How I make my work explains my painting and drawing, which has become autobiographical. I use it for self-analysis, personal inquiry and healing. I move to and fro in time, viewing things with a slow eye, like Proust.

Paint fling at Studio Dedman Alan Dedman
Paint fling

Time is a human thought construct we choose to accept, making us feel better about being here. Everything that ever did happen, will happen and is happening goes on in one great universal dance. To experience this would be mind blowing. Perhaps that’s what Hindu and Buddhist scriptures allude to when they speak of Moksha, Enlightenment,Samadhi, Brahman etc.

Hindu god shiva alan dedman yoga for blokes
The Hindu god Shiva

We are obliged to bumble about between births, peeking through a window of consciousness; that’s all we can take at any given moment. My early life wasn’t ideal, parts of it are hazy. Recollection gets me closer to demons I want to exorcise.

Alan Dedman cutting up steel tanks
Slicing up steel tanks

Artists are visual, working with images and imagination. ‘Bums and mad dogs’ takes me to 1969, re-visiting boyhood as I painted large images of snarling dogs and bums on bus garage doors, partly to annoy my overbearing father also to park a rabid dog between my arse and sexual predators.

Making it for studio1.1 Glyph for a bum Alan Dedman
Glyph for a bum in fertilizer paste on galvanised steel

I can hear sparrows chirruping and arguing. I can hear the large steel doors as they banged and rumbled whilst I painted on them. I stand in front of Petra, our neighbour’s Jack-Russell, kept on a chain. He would charge at you, the chain would pull him up, barking and snarling with demented ferocity, saliva drooling from his jaws. Black, pink and purple gums, sharp white teeth.

Bus garage in Norfolk Alan Dedman
Bus garage in Norfolk where I first painted Bums & mad dogs in 1969

Revisiting my experience I dismembered steel tanks and made up fertilizer paste, juxtaposing images of mad dogs with my glyph for a bum, painting several images in a sequence. Looking back, it was brutal, manic and industrial – which is how I make my work.

How I make my work a cadged steel tank after being cut up
The remains of a steel tank

‘Me and my M60’ also draws on childhood imagery. My dad would never play football but kept me supplied with toy guns. One of which was called a ‘Copter Squad Gun’. Basically it was a plastic model of an M60. These weapons were designed for use from helicopters in the Vietnam war. My toy had a bipod and ammo belt, just like the real thing.

How I make my work High Bird Alan Dedman
High bird (not Helen Mirren)

Stuck between a rock and a hard place, I remained at St. Martins School of Art. To help exorcise demons from back then, I got myself a real M60 (twelve kilogrammes, nothing like my toy) and posed around with it it in a bunker full of guns. About twenty thousand guns, security like Fort Knox.

Entrance to st. martins alan dedman
Entrance to St. Martins School of Art

I enjoyed creating a montage, positing a photo-realist image against a background of paint fling. Like the hundreds and thousands on those 1960s ‘Fab’ ice lollies, it somehow says ‘Hey! Let’s party!’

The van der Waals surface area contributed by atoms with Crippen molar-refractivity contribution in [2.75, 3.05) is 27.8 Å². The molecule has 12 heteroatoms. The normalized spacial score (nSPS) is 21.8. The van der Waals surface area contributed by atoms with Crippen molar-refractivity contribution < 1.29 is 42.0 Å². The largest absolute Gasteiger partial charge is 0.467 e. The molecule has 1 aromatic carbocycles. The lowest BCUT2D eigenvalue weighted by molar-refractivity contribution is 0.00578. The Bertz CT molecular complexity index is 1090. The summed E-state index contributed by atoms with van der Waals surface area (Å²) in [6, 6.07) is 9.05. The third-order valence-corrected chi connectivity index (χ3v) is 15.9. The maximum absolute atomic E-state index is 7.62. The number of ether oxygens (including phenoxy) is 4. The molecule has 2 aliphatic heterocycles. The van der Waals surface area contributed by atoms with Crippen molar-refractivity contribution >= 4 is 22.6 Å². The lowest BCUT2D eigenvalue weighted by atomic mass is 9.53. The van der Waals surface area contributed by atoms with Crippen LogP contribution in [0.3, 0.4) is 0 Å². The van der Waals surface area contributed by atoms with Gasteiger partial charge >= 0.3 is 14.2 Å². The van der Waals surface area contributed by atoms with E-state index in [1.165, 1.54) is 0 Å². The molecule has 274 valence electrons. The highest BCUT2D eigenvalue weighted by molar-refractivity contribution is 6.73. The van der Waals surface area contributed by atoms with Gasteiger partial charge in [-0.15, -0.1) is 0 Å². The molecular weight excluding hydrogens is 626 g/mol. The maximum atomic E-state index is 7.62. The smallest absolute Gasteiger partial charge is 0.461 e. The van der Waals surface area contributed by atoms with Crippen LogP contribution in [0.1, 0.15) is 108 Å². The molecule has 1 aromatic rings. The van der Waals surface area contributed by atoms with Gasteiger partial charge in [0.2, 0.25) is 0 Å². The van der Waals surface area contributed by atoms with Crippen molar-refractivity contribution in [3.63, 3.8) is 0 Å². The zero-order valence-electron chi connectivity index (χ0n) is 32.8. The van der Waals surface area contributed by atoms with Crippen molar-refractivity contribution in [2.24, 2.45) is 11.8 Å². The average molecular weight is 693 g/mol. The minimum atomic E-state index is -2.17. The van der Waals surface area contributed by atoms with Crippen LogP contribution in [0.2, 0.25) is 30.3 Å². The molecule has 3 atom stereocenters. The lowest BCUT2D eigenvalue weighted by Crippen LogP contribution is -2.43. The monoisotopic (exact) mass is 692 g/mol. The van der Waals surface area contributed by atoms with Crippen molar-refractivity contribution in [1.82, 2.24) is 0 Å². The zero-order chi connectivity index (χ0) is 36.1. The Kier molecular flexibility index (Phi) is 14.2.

A fine June morning Alan Dedman
A fine June morning at Studio Dedman

On a fine June morning, unlike Tracy Emin – I didn’t go to my studio thinking ‘how can I make something nice and beautiful?’ Maintaining a spirit of West End trés jolie, I produced a visual essay on willys. My attitude was: ‘How can I be as stupid as possible to alleviate the crushing boredom of another day in paradise?’ Answer: draw loads of willys.

How I make my work Who is the real Willy? Alan Dedman
Who is the REAL Willy?

So I did. Which was a lark, but when I’d filled thirty two square feet of canvas with a teeming chorus of bell-ends, the Classical simplicity of my creation had an ersatz feel, similar to the attire of concentration camp victims. Colouring in became necessary. That’s how I make my work!

How I make my work Colouring in Alan Dedman
Colouring in became necessary

Filling counterspaces between each schlong with bold, joyous hues re-kindled a party atmosphere, allowing me to confront another demon (my circumcision when I was eighteen months of age). It also enables me to comment about MGM which is completely overlooked by our warped and biased media.

I didn’t know it then, but I was weaving back and forth in time, getting closer to some grisly realities. It’s a type of Realism in the form of a joke. I’m taking the piss out of myself (a rare thing for anyone these days) simultaneously posing a political question.

Pic of studio1.1 57a Redchurch Street Alan Dedman
57a Redchurch Street

You can see these artworks in a group show at studio1.1 ‘This Year’s Model ’24, part II’ runs from the 4th of April to the 28th. ‘Where’s Willy?’ is in the form of a gicleé print (the original is approximately 4x8ft), ‘Me and my M60’ is also a gicleé print. ‘Bums and mad dogs’ (part of a series) is in fertilizer paste, acrylic paint and pencil on galvanised steel. POA via the contact form below or at the gallery.         

Special thanks to:

Alex and Vicky
Jonathan Ferguson
Chris Dee